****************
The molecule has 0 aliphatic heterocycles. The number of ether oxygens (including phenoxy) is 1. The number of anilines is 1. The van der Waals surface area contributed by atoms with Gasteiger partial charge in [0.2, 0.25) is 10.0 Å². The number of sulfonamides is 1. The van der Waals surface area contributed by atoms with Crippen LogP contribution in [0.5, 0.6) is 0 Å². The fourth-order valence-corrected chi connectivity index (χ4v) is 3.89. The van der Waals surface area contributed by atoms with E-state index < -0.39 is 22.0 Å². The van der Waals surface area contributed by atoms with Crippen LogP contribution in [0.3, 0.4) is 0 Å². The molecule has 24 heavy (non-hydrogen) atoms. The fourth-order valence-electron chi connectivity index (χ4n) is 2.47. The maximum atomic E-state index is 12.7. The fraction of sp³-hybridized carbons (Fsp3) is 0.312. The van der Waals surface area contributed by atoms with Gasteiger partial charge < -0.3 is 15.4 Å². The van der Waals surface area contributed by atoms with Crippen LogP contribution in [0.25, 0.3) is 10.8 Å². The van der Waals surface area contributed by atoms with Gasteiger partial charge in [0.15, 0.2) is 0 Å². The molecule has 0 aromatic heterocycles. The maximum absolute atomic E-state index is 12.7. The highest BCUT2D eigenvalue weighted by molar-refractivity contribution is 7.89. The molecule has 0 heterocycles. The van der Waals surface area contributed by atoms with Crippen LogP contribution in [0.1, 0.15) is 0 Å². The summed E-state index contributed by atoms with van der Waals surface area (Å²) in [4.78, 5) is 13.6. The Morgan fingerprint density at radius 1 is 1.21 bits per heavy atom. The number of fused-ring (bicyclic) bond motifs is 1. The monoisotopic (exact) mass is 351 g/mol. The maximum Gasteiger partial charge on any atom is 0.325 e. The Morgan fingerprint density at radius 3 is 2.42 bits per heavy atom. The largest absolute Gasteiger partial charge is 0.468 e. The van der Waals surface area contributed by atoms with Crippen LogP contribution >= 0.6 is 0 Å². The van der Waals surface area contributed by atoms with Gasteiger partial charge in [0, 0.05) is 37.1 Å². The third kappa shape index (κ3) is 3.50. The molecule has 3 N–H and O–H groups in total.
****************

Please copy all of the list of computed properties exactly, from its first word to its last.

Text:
The molecule has 0 aliphatic heterocycles. The number of ether oxygens (including phenoxy) is 1. The number of anilines is 1. The van der Waals surface area contributed by atoms with Gasteiger partial charge in [0.2, 0.25) is 10.0 Å². The number of sulfonamides is 1. The van der Waals surface area contributed by atoms with Crippen LogP contribution in [0.5, 0.6) is 0 Å². The fourth-order valence-corrected chi connectivity index (χ4v) is 3.89. The van der Waals surface area contributed by atoms with E-state index < -0.39 is 22.0 Å². The van der Waals surface area contributed by atoms with Crippen LogP contribution in [0.3, 0.4) is 0 Å². The molecule has 24 heavy (non-hydrogen) atoms. The fourth-order valence-electron chi connectivity index (χ4n) is 2.47. The maximum atomic E-state index is 12.7. The fraction of sp³-hybridized carbons (Fsp3) is 0.312. The van der Waals surface area contributed by atoms with Gasteiger partial charge < -0.3 is 15.4 Å². The van der Waals surface area contributed by atoms with Crippen LogP contribution in [0.25, 0.3) is 10.8 Å². The van der Waals surface area contributed by atoms with Gasteiger partial charge in [0.15, 0.2) is 0 Å². The molecule has 0 aromatic heterocycles. The maximum absolute atomic E-state index is 12.7. The highest BCUT2D eigenvalue weighted by molar-refractivity contribution is 7.89. The molecule has 0 heterocycles. The van der Waals surface area contributed by atoms with Crippen LogP contribution in [0.1, 0.15) is 0 Å². The summed E-state index contributed by atoms with van der Waals surface area (Å²) in [4.78, 5) is 13.6. The Morgan fingerprint density at radius 1 is 1.21 bits per heavy atom. The number of fused-ring (bicyclic) bond motifs is 1. The monoisotopic (exact) mass is 351 g/mol. The maximum Gasteiger partial charge on any atom is 0.325 e. The Morgan fingerprint density at radius 3 is 2.42 bits per heavy atom. The largest absolute Gasteiger partial charge is 0.468 e. The van der Waals surface area contributed by atoms with Crippen LogP contribution >= 0.6 is 0 Å². The van der Waals surface area contributed by atoms with Gasteiger partial charge in [0, 0.05) is 37.1 Å². The third kappa shape index (κ3) is 3.50. The molecule has 3 N–H and O–H groups in total.